Satanism is on the rise, and that’s okay! As explained by Penny Lane’s new documentary Hail Satan?, modern-day satanists aren’t worshipers of evil but rather civic-minded citizens who want to uphold America’s religious pluralism by trolling evangelical figures who want to push Christian nationalism. Unfortunately, that seems to be all there is to The Satanic Temple and its followers, so while they seem like a nice bunch of folks with a worthwhile mission, they’re not interesting enough to sustain a feature-length documentary. Rather than dive into what makes a religion or how followers reconcile their inflammatory name with their mild tenets, Hail Satan? becomes painfully redundant as the Satanists try to define themselves while continuing to troll evangelical lawmakers.
Although the concept of Satan is millennia old and there have been different versions of “Satanism” throughout history, Hail Satan? focuses primarily on The Satanic Temple (TST) and its most visible co-founder, Lucien Greaves (the other co-founders choose to remain anonymous for reasons that aren’t explained, but presumably to avoid harassment). For TST, Satanism isn’t the worship of evil, but worship of the adversarial (Satan’s name can mean “The Adversary”), specifically with regards to establishment powers that seek to deny the freedom of others. For Greaves, the mission of TST is to promote religious pluralism and fight back when any government entity tries to establish one religion over others like putting The Ten Commandments in front of a state house. From there, Lane depicts TST followers as generally open-minded people who like the freedom and community Satanism provides while also going through why “Satanism” is so controversial is the U.S.
Once you get past that Satanism in its current form has nothing to do with worshiping evil and it’s just a group of people who are advocating for religious freedom, Hail Satan? becomes far less engaging. The film is ostensibly about the rise of a new religion, but Lane doesn’t bother to establish what qualifies as a religion or what religion means to people. As they’re depicted in Hail Satan?, Satanists don’t look like a religion but a political action group. And there’s nothing wrong with their political goals, but religion raises tough questions about faith, morality, and our place in the universe. No one in TST seems to believe that the figure of Satan is real or requires them to wrestle with theology. As seen in Hail Satan?, they mostly come off like atheists who like the aesthetics of Satanism, and “Atheists with better merch” just isn’t all that compelling.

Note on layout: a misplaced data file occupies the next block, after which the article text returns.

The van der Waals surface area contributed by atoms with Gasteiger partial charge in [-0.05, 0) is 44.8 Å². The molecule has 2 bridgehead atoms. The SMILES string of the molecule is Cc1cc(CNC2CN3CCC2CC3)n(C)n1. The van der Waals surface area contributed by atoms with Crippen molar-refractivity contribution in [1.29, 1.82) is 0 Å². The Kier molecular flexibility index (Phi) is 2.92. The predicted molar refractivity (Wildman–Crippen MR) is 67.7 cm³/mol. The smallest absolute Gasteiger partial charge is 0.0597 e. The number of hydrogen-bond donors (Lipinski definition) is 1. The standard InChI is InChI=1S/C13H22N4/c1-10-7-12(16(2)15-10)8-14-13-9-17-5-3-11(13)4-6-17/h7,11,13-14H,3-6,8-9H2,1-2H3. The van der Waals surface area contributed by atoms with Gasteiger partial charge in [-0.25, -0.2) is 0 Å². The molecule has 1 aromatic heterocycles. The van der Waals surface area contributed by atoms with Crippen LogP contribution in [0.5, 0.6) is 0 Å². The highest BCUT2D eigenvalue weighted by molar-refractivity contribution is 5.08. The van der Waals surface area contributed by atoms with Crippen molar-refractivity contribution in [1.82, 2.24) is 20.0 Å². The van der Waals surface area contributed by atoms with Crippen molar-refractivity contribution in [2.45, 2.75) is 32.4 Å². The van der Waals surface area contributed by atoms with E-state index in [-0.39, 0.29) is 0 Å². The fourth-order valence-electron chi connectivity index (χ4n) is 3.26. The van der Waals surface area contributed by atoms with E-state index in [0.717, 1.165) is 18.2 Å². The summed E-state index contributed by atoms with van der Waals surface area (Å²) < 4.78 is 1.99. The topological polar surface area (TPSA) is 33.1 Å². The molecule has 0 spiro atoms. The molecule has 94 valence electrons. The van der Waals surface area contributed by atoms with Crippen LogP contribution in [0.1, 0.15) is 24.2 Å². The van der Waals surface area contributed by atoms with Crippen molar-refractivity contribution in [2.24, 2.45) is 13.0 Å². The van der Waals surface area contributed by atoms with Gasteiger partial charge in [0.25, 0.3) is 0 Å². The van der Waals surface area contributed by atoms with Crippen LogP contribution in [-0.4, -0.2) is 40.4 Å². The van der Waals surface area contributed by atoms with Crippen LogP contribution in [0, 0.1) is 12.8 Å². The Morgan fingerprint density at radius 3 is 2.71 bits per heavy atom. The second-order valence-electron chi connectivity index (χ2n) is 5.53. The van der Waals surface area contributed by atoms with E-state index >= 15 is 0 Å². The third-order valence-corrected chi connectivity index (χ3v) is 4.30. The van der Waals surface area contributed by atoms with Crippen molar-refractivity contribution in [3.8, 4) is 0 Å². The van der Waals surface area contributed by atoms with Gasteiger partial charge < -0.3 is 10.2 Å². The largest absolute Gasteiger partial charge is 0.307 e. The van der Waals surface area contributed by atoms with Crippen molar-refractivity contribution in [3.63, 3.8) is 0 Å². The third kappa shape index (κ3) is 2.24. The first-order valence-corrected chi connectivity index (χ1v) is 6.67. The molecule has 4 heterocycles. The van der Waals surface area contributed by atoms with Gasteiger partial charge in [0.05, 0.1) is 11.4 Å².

The other problem is that the Satanists seem slightly disingenuous in their media strategy. On the one hand, they want people to know that they’re not worshiping evil and that they’re non-violent. But at the same time, their entire media strategy rests on being misunderstood. So many of the news clips Lane uses are from Fox News, who knows that their old, Christian viewers will freak out about Satanists and TST depends on that reaction for recognition. If they were simply The Church of Religious Pluralism, no one would care. As Greaves smirks his way through media appearances, you can tell that for him, this is a way to provoke and offend evangelical figures. But that’s not a religion; it’s a rhetorical device and it quickly wears thin.
What’s frustrating is that Lane is continually bumping across more interesting ideas and never really pursues them. Christian Nationalism is on the rise, and that’s far more captivating and dangerous than anything the Satanists are doing. Once you see that the Satanists are pretty normal folks who are advocating for religious freedom, there’s not much else to do, and while Lane does provide some background on America’s history with religion and how Christian Americans have misunderstood the integration of Christianity into government, that’s still not enough to sustain Hail Satan?
When Hail Satan? begins in Florida in 2013 with Greaves and his cohorts shouting “Hail Satan! Hail [Florida Governor] Rick Scott!” it’s funny and a clever stab at folks like Scott who want to establish their Christianity in government. But once you see that’s really the only trick in TST’s bag, you wonder where else the documentary can go, and it ends up going in circles. The film touches on TST’s charitable work and divisions between different chapters, but that’s not enough to make the documentary compelling. Maybe in about 10 years there will be a more interesting story to tell about The Satanic Temple, but in Hail Satan?, they seem defined by little more than a willingness to troll evangelicals and the media. There’s nothing wrong with that goal, but it’s not enough for a 95-minute movie.
Hail Satan does not currently have a release date.